LGM Investments, BMO Global Asset Management’s specialist emerging markets manager, has promoted Anders Anker Heegaard to Portfolio Manager, responsible for co-managing the BMO LGM Asian Smaller Companies and BMO LGM Asian Growth and Income funds.

It also appointed Gokce Bulut as an Analyst, replacing Anders in his previous role. Bulut joined from First State Investments, where he worked as an Investment Analyst. Gokce brings a wealth of experience as an emerging markets equity analyst, having supported the First State Stewart Global Emerging Market team in Edinburgh for three years, followed by another three years in Hong Kong focusing on Asian markets.

Calastone appoints divisional MD

Calastone, the global funds transaction network, appointed Henning Swabey as Managing Director and Head of Continental Europe. Swabey joins from RBC and will be responsible for defining and implementing the European Business Development Strategy, and will build and manage a growing sales team across Continental Europe.

Senior appointment at Round Hill

Round Hill Capital, a specialist real estate investment, development and asset management firm, appointed Alex James as a Managing Director and Head of Capital Markets, based in London.

JM Finn recruits investment manager in Bristol

Isabel Kwok has joined JM Finn as an investment manager in their Bristol office. Working alongside Jonathan Holley, Kwok will be managing tailored investment portfolios for private clients, charities, trusts and pensions. She has over 13 years’ experience managing private client investment portfolios, most recently at Brewin Dolphin in Bristol. She is a Chartered Fellow of the Chartered Institute for Securities and Investments (CISI), and from 2012 to 2014 was President of the Bristol and Bath Regional Committee representing local members of the CISI.

Chief Executive JM Finn Steven Sussman said: “We are delighted to welcome Isabel to JM Finn, where her experience will perfectly complement the team in Bristol.”

Number of preserved pension entitlements increase

ONS figures showed the number of preserved pension entitlements increased by 3.6 million in 12 months. In 2015 the number of preserved pension entitlements was 11.8 million but this rose to 15.4 million in 2016. Peter Bradshaw, National Accounts Director for Selectapension, commented: “Action is needed to stem the flow of small pension pots from flooding the pension landscape. These figures should encourage Financial Advisers to engage with  clients who have multiple ‘small pots’ to take back control of their finances and consider consolidation. Research and analysis can be time-consuming, but using technology can save time and store client recommendations for future regular reviews.”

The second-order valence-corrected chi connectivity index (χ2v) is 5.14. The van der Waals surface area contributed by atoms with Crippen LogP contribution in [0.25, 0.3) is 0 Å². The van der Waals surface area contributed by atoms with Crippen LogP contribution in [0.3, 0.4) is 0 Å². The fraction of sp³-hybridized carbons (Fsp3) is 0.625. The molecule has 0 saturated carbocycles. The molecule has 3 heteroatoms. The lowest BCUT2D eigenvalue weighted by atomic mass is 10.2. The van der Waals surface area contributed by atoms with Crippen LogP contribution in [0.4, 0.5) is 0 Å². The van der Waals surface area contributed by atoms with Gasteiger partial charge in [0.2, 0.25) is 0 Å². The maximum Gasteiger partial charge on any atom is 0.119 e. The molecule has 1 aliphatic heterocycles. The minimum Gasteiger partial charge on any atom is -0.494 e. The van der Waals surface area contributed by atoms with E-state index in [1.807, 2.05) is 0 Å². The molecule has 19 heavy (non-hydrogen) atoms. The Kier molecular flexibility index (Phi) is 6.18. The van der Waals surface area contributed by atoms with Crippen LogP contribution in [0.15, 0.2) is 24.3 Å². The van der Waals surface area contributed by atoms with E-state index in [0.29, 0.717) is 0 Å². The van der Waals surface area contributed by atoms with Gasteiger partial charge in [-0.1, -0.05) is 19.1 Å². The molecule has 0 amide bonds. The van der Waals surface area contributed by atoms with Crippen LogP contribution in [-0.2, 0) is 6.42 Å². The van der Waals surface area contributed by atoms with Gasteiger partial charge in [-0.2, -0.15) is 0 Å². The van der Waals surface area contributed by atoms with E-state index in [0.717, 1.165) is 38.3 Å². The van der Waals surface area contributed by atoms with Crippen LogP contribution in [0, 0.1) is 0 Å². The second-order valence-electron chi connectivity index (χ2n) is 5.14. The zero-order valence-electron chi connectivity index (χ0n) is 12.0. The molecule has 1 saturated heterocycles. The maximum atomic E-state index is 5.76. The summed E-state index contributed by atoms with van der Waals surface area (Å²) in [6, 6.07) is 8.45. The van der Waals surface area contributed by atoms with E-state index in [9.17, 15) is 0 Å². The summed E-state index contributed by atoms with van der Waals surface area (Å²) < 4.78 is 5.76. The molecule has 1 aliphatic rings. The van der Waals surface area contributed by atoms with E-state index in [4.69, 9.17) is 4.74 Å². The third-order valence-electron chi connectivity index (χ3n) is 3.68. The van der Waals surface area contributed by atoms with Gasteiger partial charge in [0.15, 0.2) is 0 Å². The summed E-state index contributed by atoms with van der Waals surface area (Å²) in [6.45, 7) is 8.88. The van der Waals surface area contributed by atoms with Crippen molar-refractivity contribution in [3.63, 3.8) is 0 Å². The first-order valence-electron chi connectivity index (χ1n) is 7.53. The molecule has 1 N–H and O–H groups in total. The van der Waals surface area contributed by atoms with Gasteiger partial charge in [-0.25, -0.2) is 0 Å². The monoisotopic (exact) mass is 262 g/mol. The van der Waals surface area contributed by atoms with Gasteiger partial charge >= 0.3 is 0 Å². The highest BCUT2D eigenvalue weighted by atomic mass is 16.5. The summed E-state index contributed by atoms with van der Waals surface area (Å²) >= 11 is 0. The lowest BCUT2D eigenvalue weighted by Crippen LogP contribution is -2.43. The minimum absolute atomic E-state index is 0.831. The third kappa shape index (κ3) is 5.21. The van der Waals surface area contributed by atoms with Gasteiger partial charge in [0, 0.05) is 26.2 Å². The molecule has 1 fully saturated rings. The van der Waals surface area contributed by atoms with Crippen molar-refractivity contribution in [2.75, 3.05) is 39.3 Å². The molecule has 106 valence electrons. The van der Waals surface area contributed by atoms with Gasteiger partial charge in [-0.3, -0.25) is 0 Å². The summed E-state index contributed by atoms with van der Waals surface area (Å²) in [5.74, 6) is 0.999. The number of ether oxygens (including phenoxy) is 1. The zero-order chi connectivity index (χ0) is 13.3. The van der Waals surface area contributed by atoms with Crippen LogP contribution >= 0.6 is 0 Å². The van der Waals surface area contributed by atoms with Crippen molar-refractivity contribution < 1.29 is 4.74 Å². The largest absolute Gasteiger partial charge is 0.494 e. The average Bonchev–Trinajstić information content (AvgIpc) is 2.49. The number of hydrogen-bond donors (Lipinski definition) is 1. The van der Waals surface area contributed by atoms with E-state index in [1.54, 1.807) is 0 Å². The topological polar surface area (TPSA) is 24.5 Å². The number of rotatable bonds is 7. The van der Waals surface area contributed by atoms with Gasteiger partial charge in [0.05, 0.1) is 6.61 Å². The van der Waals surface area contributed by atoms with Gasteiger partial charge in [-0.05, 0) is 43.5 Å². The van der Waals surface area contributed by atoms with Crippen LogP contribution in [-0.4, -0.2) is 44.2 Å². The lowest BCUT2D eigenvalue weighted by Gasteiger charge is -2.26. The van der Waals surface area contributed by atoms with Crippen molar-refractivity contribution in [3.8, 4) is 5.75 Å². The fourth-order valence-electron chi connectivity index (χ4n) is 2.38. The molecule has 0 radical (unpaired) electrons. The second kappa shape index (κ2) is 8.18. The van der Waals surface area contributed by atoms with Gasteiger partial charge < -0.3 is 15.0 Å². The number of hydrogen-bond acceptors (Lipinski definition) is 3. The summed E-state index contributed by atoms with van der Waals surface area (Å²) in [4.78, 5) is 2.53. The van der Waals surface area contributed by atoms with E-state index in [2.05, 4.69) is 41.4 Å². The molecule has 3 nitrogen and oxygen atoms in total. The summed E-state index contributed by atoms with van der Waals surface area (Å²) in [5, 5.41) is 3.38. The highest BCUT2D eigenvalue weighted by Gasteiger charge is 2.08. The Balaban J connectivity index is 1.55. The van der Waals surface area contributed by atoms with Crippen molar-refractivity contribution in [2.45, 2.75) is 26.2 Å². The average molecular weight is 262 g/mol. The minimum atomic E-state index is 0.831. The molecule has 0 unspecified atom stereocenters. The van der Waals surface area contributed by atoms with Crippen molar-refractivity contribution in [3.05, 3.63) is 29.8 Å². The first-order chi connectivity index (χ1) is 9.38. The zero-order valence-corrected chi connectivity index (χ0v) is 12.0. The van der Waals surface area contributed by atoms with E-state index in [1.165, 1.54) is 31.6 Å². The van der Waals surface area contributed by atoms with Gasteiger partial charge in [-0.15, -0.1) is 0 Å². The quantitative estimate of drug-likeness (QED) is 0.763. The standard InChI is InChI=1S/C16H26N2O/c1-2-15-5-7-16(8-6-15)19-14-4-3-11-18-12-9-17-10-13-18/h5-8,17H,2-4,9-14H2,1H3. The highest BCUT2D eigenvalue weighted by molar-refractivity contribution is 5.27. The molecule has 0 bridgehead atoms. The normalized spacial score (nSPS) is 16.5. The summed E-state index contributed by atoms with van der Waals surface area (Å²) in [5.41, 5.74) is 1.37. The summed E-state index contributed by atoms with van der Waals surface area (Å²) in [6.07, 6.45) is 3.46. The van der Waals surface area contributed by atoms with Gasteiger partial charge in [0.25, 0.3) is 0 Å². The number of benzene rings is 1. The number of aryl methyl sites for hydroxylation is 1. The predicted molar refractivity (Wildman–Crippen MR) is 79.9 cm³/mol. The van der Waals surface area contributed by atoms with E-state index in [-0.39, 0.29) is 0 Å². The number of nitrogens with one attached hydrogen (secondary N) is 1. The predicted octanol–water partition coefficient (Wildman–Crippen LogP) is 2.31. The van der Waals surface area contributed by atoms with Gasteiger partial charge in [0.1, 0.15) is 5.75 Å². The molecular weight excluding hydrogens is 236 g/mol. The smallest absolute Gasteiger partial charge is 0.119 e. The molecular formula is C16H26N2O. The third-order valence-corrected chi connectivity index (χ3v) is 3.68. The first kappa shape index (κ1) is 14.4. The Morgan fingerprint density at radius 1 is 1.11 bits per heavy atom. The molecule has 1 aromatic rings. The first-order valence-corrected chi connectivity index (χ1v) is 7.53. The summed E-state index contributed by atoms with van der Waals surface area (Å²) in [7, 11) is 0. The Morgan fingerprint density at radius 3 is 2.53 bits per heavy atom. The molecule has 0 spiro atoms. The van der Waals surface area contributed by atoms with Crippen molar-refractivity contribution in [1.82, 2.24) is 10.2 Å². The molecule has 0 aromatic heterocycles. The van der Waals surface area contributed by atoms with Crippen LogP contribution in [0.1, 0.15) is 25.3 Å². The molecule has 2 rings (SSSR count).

CETA Insurance, a privately-owned tech enabled insurance broking business, has been acquired by its non-executive directors and senior management supported by private equity company, Kester Capital. The existing shareholders David Quick, Adrian Waters and Sandie Schofield will retire from the business.

New Lord Mayor of London

Charles Bowman was elected as the next Lord Mayor of the City of London. The elected head of the City of London Corporation, an Alderman and a senior partner with PwC, he will serve as a global ambassador for the UK-based financial and professional services industry from 10 November 2017 for a one year term.

Cautious on UK economy

Michael Stanes, Investment Director at Heartwood Investment Management, said: “Heartwood continues to take cautious approach to UK assets, being short duration in UK gilts, underweight UK property, underweight UK equity and diversifying some of our currency exposure outside of the UK. While Brexit has added to the uncertainty, high levels of consumer debt, an unstable political backdrop (even pre-Brexit referendum) and substantial twin deficits as a result of the unbalanced economy have been reason enough for this long-held view.”

On auto-enrolment, Sanlam says

Talking ahead of the five year anniversary of auto enrolment, Elliott Silk, head of commercial at Sanlam UK, said: “Although the initial implementation of auto-enrolment can be seen as a broad success, the industry cannot afford to sit on its hands and think ‘job done’. We don’t know, for example, what impact next year’s automatic increase to pension contributions will have.

“The rise from 2% to 5% coming into force in April 2018 will be a steep one felt by workers all across the country – the government, employers and wider industry need to prepare those who are likely to be affected by the increase, otherwise many people will be in for a big shock when they check their pay packet in April. We are encouraging employers to get the message out there early and provide financial education to their staff, highlighting the importance of saving and thinking beyond the minimum.”

Standard Life boosts Elevate

Standard Life today announced enhancements for the Elevate platform with a simplified new business process and improved functionality. It said there’s a focus on efficiency, ease of use and delivering client value, and that the changes are a direct result of feedback from Elevate users and the adviser research carried out following the acquisition of the platform.